Regular Expressions, love or hate them, they are fantastic at extracting data from the web / html pages.

Regular Expressions Love Or Hate Them

Love or hate (like Marmite), there is no denying Regular Expressions are fantastic at extracting data from the web / html pages.

What is a Regular Expression ?

A regular expression is a super-powerful wildcard text matcher.
This super-powerful matcher can also be used to extract (capture) data at specific points in the wildcard.

 So what is a wild card?

You many of used a wild card in Windows File Manager/ Explorer, if you want to find all photos or  images in a jpeg format, you might type into the search

*.JPG

If you are familiar with SQL Server, TSQL has wild card syntax of ‘Like %’ to match to a certain piece of text in a database table.

SELECT Name
FROM Customer
WHERE Name LIKE ‘Ang%’

The SQL Server wildcard would return names such as:-

  • Angela
  • Angelica
  • Angelina
  • Angelo
  • Angus

Regular Expressions are available in MS Word and NotePad++ giving users a much more powerful way to match to a certain wildcard (pattern).

So how do we use regular expressions to extract data from the web ?

Let’s suppose we want to get the title text from a bunch of web pages.

We have already downloaded the HTML source to disk, if we open the source in notepad at the top of the page you will have something like:-

<title>Welcome to my Regular Expression Web Page</title>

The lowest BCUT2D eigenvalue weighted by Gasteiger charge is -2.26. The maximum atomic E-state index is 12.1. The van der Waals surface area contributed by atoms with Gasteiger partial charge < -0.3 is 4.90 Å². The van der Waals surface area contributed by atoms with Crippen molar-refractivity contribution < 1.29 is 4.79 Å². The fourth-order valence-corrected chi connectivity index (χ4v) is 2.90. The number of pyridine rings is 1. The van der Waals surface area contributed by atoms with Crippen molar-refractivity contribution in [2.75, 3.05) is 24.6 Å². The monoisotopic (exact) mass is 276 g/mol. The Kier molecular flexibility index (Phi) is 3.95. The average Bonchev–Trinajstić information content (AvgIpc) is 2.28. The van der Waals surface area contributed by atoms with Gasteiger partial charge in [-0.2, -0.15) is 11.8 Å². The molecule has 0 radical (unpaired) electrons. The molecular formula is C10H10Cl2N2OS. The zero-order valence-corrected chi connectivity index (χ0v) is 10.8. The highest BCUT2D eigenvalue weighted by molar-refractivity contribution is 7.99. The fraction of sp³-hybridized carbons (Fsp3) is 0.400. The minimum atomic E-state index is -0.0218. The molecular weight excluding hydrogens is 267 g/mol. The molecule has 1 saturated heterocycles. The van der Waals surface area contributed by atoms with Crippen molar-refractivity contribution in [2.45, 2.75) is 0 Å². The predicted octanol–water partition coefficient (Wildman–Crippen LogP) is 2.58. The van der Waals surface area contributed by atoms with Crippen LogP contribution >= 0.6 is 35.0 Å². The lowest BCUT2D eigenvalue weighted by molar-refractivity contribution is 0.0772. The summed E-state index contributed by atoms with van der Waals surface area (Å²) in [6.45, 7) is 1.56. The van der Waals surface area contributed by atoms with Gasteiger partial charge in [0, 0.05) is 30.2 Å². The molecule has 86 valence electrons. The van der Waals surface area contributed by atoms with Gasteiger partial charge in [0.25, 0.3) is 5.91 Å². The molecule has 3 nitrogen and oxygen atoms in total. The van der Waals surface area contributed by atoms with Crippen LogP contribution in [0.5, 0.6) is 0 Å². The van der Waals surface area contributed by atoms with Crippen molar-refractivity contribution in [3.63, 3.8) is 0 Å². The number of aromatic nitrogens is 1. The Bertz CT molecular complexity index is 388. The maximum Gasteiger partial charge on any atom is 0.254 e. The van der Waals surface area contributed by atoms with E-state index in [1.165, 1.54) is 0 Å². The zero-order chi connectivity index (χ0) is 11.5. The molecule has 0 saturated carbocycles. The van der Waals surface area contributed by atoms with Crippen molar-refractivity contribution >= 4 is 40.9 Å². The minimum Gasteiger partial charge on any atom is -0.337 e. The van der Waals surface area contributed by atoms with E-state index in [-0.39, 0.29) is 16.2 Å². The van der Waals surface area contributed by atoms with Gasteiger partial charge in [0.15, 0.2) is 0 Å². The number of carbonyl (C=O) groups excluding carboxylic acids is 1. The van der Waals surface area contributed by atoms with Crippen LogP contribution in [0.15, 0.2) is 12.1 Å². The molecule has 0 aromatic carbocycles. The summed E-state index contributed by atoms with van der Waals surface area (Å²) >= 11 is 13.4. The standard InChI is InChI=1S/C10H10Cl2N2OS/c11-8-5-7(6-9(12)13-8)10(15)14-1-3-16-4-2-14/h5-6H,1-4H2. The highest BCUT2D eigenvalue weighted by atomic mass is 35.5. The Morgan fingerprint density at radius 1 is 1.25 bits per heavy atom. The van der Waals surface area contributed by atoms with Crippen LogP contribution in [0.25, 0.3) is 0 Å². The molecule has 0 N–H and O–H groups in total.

We are interested in the text between the 2 title tags <title></title>.

Using the following Regular Expression, this is a nice easy match.

<title>(.*?)</title>

the captured text will be:-

Welcome to my Regular Expression Web Page

But what if, on one of our web pages, the web developer has made a mistake and added an extra space at the end of the first tag. (show below with a ^)

<title^>Welcome to my Regular Expression Web Page</title>

Our regular expression will no longer match.

What can we do is, have a second pass looking for a tag with a single space.

<title>(.*?)</title>
<title\s>(.*?)</title>

But what if on one of our web pages, the developer has made a mistake and added an ANOTHER extra space at the end of the first TITLE tag.( show below with a ^^)

<title^^>Welcome to my Regular Expression Web Page</title>

What we can do is, have a third pass looking for a tag with two spaces.

<title>(.*?)</title>
<title\s>(.*?)</title>
<title\s\s>(.*?)</title>

But what if on another web page a developer has added a 4th ,5th, 6th Space  ?

The good news is, we can accommodate as many spaces using  a  regular expression like

<title\s*?>(.*?)</title>

So in one hit, job  done (for now)

But what if on another web page a developer has added my mistake an attribute in the title tag

<title src=”http://www.iharvest.co.uk” > Welcome to my Regular Expression Web Page</title>

How do we accommodate this?  And handle the possibility of extra space(s) ?

We well one is way using a single Regular Expression such as

<title[^>]*?>(.*?)</title>

This regular expression will :-

  • Match the characters “<Title” literally.
  • Match any character that is NOT a “>” until it matches a “>”

The above regular expression will accommodate all the spaces, attributes and anything else that might be in the title tag mistakenly.

Of course we  could take this much further accommodating other wildcard patterns, but hopefully this demonstrates  the usefulness of Regular Expressions when extracting data from web pages (HTML)

 

 

Regular Expressions, love or hate them, they are fantastic at extracting data from the web / html pages.

Regular Expressions, love or hate them, they are fantastic at extracting data from the web / html pages.

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